One day we worked with a local agency to advertise the project,make the public aware of what we were doing, and invite people to join us. The local group had printed fliers, made a large banner with photos of the cemetery, and set up a tent on one of the main plazas. That's four of our group getting ready to distribute the info, late in the afternoon when people were leaving work. We were shy at first, but paired off and handed out fliers, one Russian speaker in each pair. Local people seemed entirely unaccustomed to fliers, and nearly everyone took and read one. We did have several local people join us in the following days, and, I am sure, many who became aware of the project.
The woman with me in the second photo is Agnes, who we'd met a few days earlier and came to join us on the plaza. Pedro had originally met her when he stopped to look at what looked like a swastika graffitied on a wall, and Agnes stopped to talk to him. Agnes, according to Pedro, was Jewish, or had been, but was now a devoted Baptist. I never got to hear more of that story, but would liked to have. Had she been a hidden child? I asked, through Pedro, if she had lost relatives in the Holocaust, and she began to cry. Agnes invited us to dinner at her house, an invitation, unfortunately, that we never had time to accept.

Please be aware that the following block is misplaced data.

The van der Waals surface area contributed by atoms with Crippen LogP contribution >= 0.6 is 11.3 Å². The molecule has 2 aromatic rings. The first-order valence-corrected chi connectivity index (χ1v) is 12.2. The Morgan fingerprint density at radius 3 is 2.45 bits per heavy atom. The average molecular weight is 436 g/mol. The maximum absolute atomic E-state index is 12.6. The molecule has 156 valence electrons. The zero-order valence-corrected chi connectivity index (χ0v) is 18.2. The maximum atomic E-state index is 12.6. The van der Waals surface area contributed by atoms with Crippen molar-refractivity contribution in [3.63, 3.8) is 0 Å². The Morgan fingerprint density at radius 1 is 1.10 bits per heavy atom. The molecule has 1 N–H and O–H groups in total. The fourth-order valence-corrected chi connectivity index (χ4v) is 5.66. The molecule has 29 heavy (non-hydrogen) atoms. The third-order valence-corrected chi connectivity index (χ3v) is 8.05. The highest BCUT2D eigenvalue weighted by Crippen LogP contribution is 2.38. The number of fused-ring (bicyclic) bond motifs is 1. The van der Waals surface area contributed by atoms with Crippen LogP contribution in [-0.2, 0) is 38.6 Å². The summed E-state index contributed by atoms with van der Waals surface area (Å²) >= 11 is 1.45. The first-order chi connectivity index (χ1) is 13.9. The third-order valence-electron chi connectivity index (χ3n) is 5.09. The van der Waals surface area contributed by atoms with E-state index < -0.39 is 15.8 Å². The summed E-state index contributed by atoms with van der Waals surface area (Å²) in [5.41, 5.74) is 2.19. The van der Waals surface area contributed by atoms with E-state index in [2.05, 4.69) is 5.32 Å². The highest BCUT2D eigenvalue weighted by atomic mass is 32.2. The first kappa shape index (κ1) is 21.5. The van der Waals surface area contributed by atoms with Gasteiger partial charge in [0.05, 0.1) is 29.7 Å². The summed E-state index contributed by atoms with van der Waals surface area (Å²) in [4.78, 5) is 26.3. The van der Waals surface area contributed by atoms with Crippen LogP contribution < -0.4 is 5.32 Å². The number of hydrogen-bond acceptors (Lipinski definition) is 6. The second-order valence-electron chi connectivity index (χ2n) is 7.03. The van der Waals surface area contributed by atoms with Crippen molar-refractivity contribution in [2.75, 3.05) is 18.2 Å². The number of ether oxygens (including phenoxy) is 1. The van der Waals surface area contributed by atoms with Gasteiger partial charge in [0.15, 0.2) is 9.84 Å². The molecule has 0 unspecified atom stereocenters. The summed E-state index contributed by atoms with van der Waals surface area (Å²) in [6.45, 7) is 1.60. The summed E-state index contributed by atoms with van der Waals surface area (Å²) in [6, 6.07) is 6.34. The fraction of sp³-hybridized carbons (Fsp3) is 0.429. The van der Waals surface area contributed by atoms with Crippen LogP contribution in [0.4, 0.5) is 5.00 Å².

But on this day, she had brought us cans of Coke to drink, even though it seemed as though she was on a very limited income. I was grateful for two reasons, even though I am usually not a Coke drinker, and had Pedro thank her doubly for me. The first reason was just my thirst, on this hot afternoon. The second reason is that I have quite a collection of ordinary items, like soda cans and cereal boxes, at home, from many countries to which I have travelled. I have used these in the past in presentations for elementary school children , focussing on both the similarities and differences between people around the world. More about this at some later point. Suffice it to say now that I have perhaps a dozen suitcases full of various artifacts from many places, to which I can now add a Coke can with writing in Russian. And when I show it to children, I will always think of Agnes. I told her that, through Pedro, and hope she understood.